Most of us pop an OTC pain reliever from time to time for a rough headache, cramps, or sore musclesÃ¢â‚¬”and think nothing of it. But regularly taking high doses of NSAIDs, or non-steroidal anti-inflammatory drugs, can pose serious health risks, according to a recent large international study published in the journal The Lancet.
For the study, researchers analyzed data from more than 600 trials. They found that people who take high, daily doses of NSAIDsÃ¢â‚¬”such as ibuprofen (like Motrin and Advil)Ã¢â‚¬”have a higher chance of heart attack or death from heart disease. The only NSAID that didnÃ¢â‚¬â„¢t seem to increase patientsÃ¢â‚¬â„¢ heart-related health risks were naproxens (like Aleve). However, naproxens and the other NSAIDs were associated with an increased risk of upper gastrointestinal complications, such as bleeding from ulcers.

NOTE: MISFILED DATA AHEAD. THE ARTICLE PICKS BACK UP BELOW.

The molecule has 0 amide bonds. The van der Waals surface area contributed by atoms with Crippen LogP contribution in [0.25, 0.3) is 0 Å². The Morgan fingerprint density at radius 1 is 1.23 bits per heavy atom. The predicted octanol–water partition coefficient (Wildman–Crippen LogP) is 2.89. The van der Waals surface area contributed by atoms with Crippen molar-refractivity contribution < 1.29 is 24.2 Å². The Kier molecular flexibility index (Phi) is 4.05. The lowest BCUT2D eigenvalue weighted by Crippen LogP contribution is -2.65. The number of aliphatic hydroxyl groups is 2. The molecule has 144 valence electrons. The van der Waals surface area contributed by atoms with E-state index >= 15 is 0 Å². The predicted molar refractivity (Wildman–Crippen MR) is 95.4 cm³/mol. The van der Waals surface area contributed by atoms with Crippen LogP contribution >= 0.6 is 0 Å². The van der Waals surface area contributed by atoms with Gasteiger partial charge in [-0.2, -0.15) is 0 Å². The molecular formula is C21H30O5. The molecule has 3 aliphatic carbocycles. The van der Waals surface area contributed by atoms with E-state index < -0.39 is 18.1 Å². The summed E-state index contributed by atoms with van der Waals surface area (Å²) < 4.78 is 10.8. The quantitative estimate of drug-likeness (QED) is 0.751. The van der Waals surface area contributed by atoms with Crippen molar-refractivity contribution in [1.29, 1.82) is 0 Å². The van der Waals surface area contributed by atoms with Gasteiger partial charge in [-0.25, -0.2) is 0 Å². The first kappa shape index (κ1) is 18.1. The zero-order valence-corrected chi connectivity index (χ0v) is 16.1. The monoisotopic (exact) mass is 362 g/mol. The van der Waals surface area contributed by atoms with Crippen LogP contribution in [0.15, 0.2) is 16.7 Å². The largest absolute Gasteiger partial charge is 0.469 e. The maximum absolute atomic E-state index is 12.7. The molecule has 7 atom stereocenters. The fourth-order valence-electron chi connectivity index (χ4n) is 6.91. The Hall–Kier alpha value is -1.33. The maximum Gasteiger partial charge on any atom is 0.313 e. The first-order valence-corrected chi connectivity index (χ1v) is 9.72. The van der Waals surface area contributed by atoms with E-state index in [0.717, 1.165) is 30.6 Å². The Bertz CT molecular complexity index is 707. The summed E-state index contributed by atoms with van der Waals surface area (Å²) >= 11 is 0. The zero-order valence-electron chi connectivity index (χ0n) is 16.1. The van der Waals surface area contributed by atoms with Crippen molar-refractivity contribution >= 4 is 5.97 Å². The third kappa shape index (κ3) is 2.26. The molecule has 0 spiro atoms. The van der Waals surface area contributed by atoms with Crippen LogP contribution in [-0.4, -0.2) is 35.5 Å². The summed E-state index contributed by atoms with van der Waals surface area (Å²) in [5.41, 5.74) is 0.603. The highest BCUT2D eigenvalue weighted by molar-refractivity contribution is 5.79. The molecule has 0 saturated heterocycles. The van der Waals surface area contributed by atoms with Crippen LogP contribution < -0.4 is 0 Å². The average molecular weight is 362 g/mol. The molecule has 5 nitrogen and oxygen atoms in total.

Many of the people who take these very high doses on a daily basis are treating rheumatoid arthritis or osteoarthritis, says Marie R. Griffin, MD, MPH, a professor of preventive medicine and medicine at the Vanderbilt University School of Medicine, who wrote a commentary on the study, which was also published in The Lancet. If you take a standard dose of ibuprofen once or twice a month during your period or the day after a crazy-challenging cycling class, you should be fine: For young, healthy people, taking an OTC NSAID as recommended on the bottle for a short period of time is probably safe, she says.
If, however, you find youÃ¢â‚¬â„¢re taking them on the regular, you should talk to your doctor about whether this is a good ideaÃ¢â‚¬”or youÃ¢â‚¬â„¢d be better off treating your pain in some other way. Ã¢â‚¬Å“TheyÃ¢â‚¬â„¢re really adjuncts for pain, and most people donÃ¢â‚¬â„¢t need to be on these drugs every day,Ã¢â‚¬Â says Griffin.
photo: BW Folsom/Shutterstock More from Women's Health:
9 Natural Pain Relievers
Medical Myth Busters: Popping Pills
Relieve Pain: Does Acupuncture Work?